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In Defence of Project Managers

I’ve been a bit hard criticising project managers—or project management as a discipline—especially harping on the fact that 70 to 80 per cent of project-managed projects fail—the larger the project, the higher the probability of failure. And ditto for PMs with more experience. This is intentionally polemic.

To be fair, I’ve been a professional statistician. And just like being a professional musician, I can’t just dismiss my past and say that I was a statistician or musician. These things tend to stay with you. I just don’t get paid for these things anymore.

My colleague of almost a decade pointed out to me that he has project-managed many successful projects. Off-hand, I suggested that he may have been among the 20 per cent of successes. Even Lotto with odds of 1 in 72,000,000 has winners. But that’s beside the point.

The bigger story here is the old reminder that correlation is not causation. That more experienced PMs fail at higher rates is likely a covariance to the fact that an experienced PM is more likely to be tasked on larger projects. And larger projects fail at higher rates owing to complexity, which scales geometrically rather than linearly.

As this has been written about time and again, I am not going to regurgitate details on why these larger projects fail. The usual suspects relate to hubris, unrealistic expectations, illusions of control, and outright bad faith. Incompetence and organisational impediments are also likely culprits.

This does not alter the perspective that there is no role for PMs in Agile. I’ve discussed this previously. In summary, a PM violates the concept of a self-organising team. If documentation and progress is a goal, a project would be better served with a scribe to document and perform administrative and reporting tasks, but planning and control would not be part of the role description.

The question of whether to use a project manager on a project depends on the nature of the project and the delivery approach. Project management is not appropriate for open-ended, creative, or experimental projects. On one hand, project management provides regimentation to a project, and it can keep resources on point; on the other hand, this comes at a cost, and a project administrator may be a better option. Consider costs and benefits of the function.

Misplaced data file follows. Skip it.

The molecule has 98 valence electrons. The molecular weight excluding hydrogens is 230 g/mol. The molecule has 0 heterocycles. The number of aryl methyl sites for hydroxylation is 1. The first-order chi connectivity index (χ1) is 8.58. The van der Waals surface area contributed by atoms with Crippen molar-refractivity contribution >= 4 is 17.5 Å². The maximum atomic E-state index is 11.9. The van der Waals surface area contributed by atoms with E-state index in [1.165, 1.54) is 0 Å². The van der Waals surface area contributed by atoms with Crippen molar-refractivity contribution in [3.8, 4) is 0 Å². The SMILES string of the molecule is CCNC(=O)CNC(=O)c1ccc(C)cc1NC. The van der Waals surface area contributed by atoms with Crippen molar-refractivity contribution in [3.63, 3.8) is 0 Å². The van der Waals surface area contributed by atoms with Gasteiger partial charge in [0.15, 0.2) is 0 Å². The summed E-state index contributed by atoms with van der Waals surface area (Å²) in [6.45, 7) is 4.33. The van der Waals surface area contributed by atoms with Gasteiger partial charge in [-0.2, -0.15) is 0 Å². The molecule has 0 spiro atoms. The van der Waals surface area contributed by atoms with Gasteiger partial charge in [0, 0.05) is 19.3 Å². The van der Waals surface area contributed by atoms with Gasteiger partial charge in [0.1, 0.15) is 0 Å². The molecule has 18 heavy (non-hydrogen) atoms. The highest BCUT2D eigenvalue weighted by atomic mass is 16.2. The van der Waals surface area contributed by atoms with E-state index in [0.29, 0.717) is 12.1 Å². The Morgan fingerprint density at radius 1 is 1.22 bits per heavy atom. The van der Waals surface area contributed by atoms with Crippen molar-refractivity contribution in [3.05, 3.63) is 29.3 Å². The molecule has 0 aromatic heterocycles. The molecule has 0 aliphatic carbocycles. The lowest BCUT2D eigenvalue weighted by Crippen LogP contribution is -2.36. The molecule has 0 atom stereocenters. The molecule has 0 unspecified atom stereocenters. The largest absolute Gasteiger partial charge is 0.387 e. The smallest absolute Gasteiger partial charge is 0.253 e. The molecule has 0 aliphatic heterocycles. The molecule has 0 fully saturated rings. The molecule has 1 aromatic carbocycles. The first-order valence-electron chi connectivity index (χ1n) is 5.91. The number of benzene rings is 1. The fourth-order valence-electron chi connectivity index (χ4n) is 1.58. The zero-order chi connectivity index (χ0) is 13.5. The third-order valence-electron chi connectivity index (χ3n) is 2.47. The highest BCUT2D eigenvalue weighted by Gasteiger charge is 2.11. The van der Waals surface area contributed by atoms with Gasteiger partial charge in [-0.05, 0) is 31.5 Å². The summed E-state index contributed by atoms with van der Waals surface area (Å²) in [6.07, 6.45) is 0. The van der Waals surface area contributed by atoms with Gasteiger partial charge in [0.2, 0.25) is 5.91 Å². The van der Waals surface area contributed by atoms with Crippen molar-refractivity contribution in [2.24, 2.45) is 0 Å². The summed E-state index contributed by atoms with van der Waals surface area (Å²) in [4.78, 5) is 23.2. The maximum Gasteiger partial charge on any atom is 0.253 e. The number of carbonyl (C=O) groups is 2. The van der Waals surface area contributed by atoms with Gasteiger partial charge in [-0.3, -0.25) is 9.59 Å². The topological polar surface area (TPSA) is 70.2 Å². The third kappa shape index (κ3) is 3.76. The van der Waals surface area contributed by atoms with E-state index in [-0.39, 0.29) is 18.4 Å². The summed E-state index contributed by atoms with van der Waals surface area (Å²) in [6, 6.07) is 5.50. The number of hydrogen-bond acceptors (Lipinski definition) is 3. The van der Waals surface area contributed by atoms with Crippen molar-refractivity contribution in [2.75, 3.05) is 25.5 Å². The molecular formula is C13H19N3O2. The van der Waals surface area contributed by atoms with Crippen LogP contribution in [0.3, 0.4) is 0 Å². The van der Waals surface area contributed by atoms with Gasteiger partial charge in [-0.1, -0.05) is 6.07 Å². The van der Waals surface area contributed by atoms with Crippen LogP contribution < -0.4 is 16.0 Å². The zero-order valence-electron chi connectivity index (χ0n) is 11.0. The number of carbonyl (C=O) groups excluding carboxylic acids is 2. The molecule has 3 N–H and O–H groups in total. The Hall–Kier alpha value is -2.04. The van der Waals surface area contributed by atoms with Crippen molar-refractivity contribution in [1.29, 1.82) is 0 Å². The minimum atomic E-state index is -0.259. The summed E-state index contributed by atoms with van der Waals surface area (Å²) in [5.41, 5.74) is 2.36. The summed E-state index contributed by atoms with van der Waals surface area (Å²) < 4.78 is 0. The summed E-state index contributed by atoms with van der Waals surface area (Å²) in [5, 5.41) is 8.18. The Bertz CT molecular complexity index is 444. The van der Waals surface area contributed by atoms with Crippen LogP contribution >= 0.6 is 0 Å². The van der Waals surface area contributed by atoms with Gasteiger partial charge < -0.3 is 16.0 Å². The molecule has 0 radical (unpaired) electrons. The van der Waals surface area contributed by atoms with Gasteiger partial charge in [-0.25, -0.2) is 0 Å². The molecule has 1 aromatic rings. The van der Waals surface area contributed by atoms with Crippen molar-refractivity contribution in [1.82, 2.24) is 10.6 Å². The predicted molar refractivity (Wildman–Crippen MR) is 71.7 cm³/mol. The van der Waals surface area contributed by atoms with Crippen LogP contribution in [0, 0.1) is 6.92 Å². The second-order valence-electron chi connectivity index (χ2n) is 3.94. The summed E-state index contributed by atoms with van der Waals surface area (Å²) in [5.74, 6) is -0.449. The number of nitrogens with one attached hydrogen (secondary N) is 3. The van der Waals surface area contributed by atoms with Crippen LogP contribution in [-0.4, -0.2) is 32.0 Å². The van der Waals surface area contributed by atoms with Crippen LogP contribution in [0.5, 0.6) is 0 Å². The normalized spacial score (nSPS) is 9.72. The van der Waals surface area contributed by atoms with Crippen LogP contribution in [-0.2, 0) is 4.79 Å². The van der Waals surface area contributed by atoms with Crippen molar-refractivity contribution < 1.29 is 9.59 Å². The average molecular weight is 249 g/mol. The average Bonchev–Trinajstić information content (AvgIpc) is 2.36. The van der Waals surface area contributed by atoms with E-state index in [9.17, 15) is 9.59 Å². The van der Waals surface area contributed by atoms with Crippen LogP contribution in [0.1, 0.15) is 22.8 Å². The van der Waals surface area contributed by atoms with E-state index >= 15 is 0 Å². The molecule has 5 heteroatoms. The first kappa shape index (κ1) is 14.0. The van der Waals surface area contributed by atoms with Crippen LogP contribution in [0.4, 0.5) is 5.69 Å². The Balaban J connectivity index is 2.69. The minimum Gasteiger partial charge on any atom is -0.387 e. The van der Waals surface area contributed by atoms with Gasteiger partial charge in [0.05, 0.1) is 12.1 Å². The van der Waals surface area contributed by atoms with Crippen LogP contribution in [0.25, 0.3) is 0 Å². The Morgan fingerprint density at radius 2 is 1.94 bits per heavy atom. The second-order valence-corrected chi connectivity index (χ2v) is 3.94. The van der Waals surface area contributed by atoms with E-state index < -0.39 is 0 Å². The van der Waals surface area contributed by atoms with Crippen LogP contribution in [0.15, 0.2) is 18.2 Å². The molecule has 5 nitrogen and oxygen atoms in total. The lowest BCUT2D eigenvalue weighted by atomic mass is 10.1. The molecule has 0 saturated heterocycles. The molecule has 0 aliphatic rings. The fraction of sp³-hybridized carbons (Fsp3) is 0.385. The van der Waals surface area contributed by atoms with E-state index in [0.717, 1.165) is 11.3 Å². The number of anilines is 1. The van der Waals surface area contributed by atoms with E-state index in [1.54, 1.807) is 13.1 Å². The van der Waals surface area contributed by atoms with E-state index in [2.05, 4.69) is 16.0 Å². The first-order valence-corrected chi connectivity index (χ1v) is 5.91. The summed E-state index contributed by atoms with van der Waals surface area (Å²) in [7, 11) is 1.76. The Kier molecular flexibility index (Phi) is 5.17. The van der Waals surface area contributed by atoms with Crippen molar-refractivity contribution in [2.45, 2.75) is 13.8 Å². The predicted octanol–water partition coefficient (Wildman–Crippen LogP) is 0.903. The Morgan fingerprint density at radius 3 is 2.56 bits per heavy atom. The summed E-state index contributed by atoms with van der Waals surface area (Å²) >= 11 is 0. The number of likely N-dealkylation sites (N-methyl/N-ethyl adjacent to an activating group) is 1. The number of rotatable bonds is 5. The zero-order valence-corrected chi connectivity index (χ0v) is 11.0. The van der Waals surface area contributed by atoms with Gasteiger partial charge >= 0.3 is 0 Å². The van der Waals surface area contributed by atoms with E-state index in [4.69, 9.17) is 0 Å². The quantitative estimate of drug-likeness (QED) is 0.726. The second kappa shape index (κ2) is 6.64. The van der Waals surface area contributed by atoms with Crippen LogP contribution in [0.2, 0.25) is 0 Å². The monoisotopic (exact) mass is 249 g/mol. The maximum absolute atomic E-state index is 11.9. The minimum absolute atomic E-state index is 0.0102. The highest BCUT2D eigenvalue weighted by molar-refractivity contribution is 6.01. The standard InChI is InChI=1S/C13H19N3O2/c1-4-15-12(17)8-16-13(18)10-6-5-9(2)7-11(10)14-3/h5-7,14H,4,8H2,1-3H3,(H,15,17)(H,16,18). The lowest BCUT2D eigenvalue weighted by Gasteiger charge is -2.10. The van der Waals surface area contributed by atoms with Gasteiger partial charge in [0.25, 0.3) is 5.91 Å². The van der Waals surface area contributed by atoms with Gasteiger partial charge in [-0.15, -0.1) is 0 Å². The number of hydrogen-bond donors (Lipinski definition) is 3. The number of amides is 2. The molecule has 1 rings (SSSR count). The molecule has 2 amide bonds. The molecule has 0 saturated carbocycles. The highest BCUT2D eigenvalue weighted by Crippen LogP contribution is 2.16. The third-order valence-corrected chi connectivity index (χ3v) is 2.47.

Also consider the intrusion of project management on resources. Similar to anthropology, this person can as soon disrupt a process than facilitate it. If this person is not self-sufficient, s/he is likely to burden otherwise productive resources with administrivia that creates task-switching and slows velocity. There is nothing inherently wrong with this. It’s like taking time to fasten your seat belt and adjusting your mirrors before embarking on a journey. But, let’s just say that I’ve been engaged on projects where the project manager exhibits borderline obsessive compulsive behaviour that may add 30 or 40 per cent more overhead to a project.

There are two more topics I’d like to address: value and adoption. The project manager is not ultimately responsible for the value of a delivered project. Generally, someone else has specified and design the project, and the PM just needs to deliver it. Where the PM becomes culpable is if they decide to descope features in order to hit a promised deadline. Deadlines are almost always arbitrarily determined, so the moving the deadline is typically the better option. Even so, this would count as a failed project. Descoping counts as a failed project, too, so the project manager needs to ensure both remain as originally promised.

Value ultimately hinges on adoption, whether by customers or users. If no one—or not enough—people use or consume the final project, commensurate value is realised. So whilst the value proposition of a project is not generated by a project manager, descoping feature functionality may neuter the value of a project. In some cases, speed to market is critical to the adoption of a project’s output, so excessive bureaucracy can serve to be late to market or on time without the critical mass of features. Of course, there are ancillary factors that come to mind for commercial projects that are out of the scope of control for a project manager, so in some ways a project manager can deflect responsibility on meta factors around a project, but then again we return to the question of the purpose of the project manager.

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